From Bangkok to Mumbai
It was time to leave Southeast Asia to spend the last weeks of my journey in the orient. I got my passport stamped at the international airport Bangkok at around 3am, a few hours after my 30-days-visa expired, thus with an endorsement. Nevertheless, I left Thailand to fly to India. On my way to Mumbai I had a stopover in Kalkutta, in the Southwest of India. I had to do the immigration there, which took quite some time, so that I had to rush to get my connection flight to Mumbai.
Even 11 month of traveling around the globe could not prepare me for the culture shock I got when I arrived in this mega-metropolis. Already when the sliding doors went open, everything was loud, overcrowded and hectic. I took a cab to the hostel and took a long nab. Shortly out to get some food, a refreshing shower after that and day 1 in India was done. I simply didn’t have the energy to face Mumbai’s streets.
I planed to do some sightseeing at my 2nd day. With Tim and Julia from Germany, I wanted to go to the Gate of India and Taj Mahal Hotel and explore the city from there a bit. Unfortunately the ferries to the Elephant Caves do not run on Mondays, so we couldn’t go to the island next to the south of Mumbai.
To describe our sightseeing trip, a quick brief beforehand: it is monsoon time in India at the moment. Especially at the South and the coast it rains a lot. A lot lot! When we started our way, the weather was yet alright. But punctually at the Gate of India it started heavily raining. So the sightseeing literally felt through. We had a short glimpse on the gate before we hastened back in the dry, stopped every few meters by Indians, who wanted to take pictures of us.
Even if the weather was bad, the way to the very South of Mumbai was worth it itself. It was quit an experience. Our hostel was about 20km far from the Gate of India. That gives you a hint how brutal the dimensions in this metropolis are. The 1st part in the metro was relatively relaxed, while the 2nd part in the local train was a real “Indian experience”. I never saw such a crowded train. Overstuffed till the forest corner, you stand there jammed between all the Indians and wait till you can finally get out again. But this is not as easy as it sounds. If you don’t make it near the doors about 2 stations before, there is no way you make it out in time (especially during rush hour). Crowds of people try to jump out of the train, while people try to run in at any sacrifice.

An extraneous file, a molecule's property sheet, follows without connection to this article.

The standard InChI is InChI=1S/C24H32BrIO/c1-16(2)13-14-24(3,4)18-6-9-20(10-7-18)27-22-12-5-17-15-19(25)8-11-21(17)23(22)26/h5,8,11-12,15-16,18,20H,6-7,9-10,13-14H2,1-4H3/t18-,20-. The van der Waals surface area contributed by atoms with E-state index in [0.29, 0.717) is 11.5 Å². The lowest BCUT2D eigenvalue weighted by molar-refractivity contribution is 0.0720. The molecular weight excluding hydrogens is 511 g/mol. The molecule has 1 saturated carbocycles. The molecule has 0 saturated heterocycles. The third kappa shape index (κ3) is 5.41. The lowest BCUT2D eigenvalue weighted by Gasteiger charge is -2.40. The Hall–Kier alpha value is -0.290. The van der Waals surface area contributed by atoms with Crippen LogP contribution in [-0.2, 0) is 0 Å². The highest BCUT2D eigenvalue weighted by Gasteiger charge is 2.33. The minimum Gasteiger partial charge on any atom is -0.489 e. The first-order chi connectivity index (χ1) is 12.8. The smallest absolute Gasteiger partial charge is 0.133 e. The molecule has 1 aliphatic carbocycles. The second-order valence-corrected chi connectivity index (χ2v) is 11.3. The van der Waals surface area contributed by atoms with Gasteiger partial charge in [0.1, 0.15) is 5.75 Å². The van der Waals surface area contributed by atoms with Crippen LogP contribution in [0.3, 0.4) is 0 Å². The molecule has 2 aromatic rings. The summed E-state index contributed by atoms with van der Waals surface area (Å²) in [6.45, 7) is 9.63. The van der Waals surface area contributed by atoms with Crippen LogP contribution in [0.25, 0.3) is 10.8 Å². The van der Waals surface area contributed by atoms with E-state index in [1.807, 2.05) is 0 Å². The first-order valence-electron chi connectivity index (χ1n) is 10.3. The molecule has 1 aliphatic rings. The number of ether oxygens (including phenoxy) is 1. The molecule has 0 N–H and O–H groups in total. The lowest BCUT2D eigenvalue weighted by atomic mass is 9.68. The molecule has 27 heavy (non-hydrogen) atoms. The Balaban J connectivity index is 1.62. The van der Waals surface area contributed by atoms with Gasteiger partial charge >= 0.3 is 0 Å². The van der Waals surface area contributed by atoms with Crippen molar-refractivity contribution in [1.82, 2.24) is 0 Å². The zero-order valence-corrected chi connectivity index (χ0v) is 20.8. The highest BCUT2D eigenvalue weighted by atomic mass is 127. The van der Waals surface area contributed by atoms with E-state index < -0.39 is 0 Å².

Back in the hostel, I met an Indian chef, who works in Italy. A lucky strike. He could give me a bit of an understanding of the Inidan kitchen. We walked trough the streets and ate the typical Mumbai street food, kind of a fried ball, filled with vegetables, potatoes and slightly hot spices, served in a white bread. Really delicious and super cheap (unfortunately I forgot the name).
The Bus Desaster
I booked an overnight bus with my hostel to Ahmedabad, because I was already too late to get a train ticket for that day (you better book 2 days in advance to make sure you get a ticket; too many people = too much demand). It should go up North and more interior in a a/c sleeper bus. Departure time: 10:15pm. Unfortunately, at 11pm I still waited for my bus. I was standing beside a dark road, my cell phone out of service and completely stranded, if a super friendly Indian couple wouldn’t have helped me. First, we tried to reach the bus company with their (working) cell phone. After a never ending search, we finally got someone on the phone. the bus already left, the hotline-jane told us the shocking news. I waited on the wrong place, she said. But I was right under the awning of the travel agency, where the bus was supposed to pick me up an hour before (location written on my ticket). Ok, we need a plan B. So the hotline-jane assured my Indian angels, the bus will wait for me at another bus station. Luckily, I could drive there in the bus of my new friends, which also went to Ahmedabad with the tiny but subtle difference that their bus picked them up punctually at 11:15pm. This bus was passing by the station my actual vehicle should wait for me. I cached a breath, still skeptical and a bit tensed. I was right. 5min later, the hotline-jane called again and asked where I am. Suddenly she said, the bus does not wait at this station and waits somewhere else for me. I had no other choice then hoping, the bus of my Inidan friends takes me to Ahmedabad. At the end I had to pay about 5€ on top of the 15€ for the never disappeared bus to get on a normal seat without aircon to Gandhi’s Ashram-town. For sure, this bus took way more time, including a wheel change and stopped about 6km out of the city center. I had to take a rickshaw to my hotel, of course not without paying a big touri extra. I did no longer care, I just wanted to get to my hotel, take a shower and go to bed.